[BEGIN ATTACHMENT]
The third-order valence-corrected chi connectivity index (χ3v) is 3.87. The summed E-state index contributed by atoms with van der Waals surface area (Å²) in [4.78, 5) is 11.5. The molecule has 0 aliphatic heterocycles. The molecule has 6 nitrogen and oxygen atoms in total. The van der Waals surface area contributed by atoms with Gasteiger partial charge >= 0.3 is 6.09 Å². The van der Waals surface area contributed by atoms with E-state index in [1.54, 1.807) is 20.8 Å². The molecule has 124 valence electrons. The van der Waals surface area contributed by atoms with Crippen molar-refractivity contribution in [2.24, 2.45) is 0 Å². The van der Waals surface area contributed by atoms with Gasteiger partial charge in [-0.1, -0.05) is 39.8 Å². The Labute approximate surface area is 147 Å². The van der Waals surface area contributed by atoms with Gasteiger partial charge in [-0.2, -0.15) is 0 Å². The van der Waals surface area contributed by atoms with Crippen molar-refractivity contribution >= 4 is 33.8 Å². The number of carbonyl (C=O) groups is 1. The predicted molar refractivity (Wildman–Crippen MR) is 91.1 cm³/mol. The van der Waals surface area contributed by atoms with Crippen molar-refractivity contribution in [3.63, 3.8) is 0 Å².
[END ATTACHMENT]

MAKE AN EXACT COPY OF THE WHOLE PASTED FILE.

The third-order valence-corrected chi connectivity index (χ3v) is 3.87. The summed E-state index contributed by atoms with van der Waals surface area (Å²) in [4.78, 5) is 11.5. The molecule has 0 aliphatic heterocycles. The molecule has 6 nitrogen and oxygen atoms in total. The van der Waals surface area contributed by atoms with Gasteiger partial charge >= 0.3 is 6.09 Å². The van der Waals surface area contributed by atoms with E-state index in [1.54, 1.807) is 20.8 Å². The molecule has 124 valence electrons. The van der Waals surface area contributed by atoms with Crippen molar-refractivity contribution in [2.24, 2.45) is 0 Å². The van der Waals surface area contributed by atoms with Gasteiger partial charge in [-0.1, -0.05) is 39.8 Å². The Labute approximate surface area is 147 Å². The van der Waals surface area contributed by atoms with Gasteiger partial charge in [-0.2, -0.15) is 0 Å². The van der Waals surface area contributed by atoms with Crippen molar-refractivity contribution >= 4 is 33.8 Å². The number of carbonyl (C=O) groups is 1. The predicted molar refractivity (Wildman–Crippen MR) is 91.1 cm³/mol. The van der Waals surface area contributed by atoms with Crippen molar-refractivity contribution in [3.63, 3.8) is 0 Å².